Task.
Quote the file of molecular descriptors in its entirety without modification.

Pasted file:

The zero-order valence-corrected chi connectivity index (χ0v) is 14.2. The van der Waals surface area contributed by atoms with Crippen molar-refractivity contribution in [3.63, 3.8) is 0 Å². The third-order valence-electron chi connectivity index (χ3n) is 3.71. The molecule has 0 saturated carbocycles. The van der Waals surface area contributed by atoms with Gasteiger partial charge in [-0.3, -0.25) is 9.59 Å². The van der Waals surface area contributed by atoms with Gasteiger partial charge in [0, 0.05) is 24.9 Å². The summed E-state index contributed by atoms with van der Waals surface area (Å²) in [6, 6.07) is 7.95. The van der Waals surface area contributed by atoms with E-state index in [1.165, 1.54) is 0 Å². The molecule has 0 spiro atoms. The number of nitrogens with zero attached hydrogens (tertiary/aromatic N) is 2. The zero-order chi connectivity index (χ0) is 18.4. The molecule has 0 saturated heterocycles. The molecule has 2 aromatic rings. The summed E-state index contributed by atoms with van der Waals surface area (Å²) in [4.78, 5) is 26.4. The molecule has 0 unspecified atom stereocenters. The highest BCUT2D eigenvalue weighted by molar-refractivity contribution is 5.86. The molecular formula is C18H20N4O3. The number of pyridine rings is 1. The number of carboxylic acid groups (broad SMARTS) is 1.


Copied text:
The zero-order valence-corrected chi connectivity index (χ0v) is 14.2. The van der Waals surface area contributed by atoms with Crippen molar-refractivity contribution in [3.63, 3.8) is 0 Å². The third-order valence-electron chi connectivity index (χ3n) is 3.71. The molecule has 0 saturated carbocycles. The van der Waals surface area contributed by atoms with Gasteiger partial charge in [-0.3, -0.25) is 9.59 Å². The van der Waals surface area contributed by atoms with Gasteiger partial charge in [0, 0.05) is 24.9 Å². The summed E-state index contributed by atoms with van der Waals surface area (Å²) in [6, 6.07) is 7.95. The van der Waals surface area contributed by atoms with E-state index in [1.165, 1.54) is 0 Å². The molecule has 0 spiro atoms. The number of nitrogens with zero attached hydrogens (tertiary/aromatic N) is 2. The zero-order chi connectivity index (χ0) is 18.4. The molecule has 0 saturated heterocycles. The molecule has 2 aromatic rings. The summed E-state index contributed by atoms with van der Waals surface area (Å²) in [4.78, 5) is 26.4. The molecule has 0 unspecified atom stereocenters. The highest BCUT2D eigenvalue weighted by molar-refractivity contribution is 5.86. The molecular formula is C18H20N4O3. The number of pyridine rings is 1. The number of carboxylic acid groups (broad SMARTS) is 1.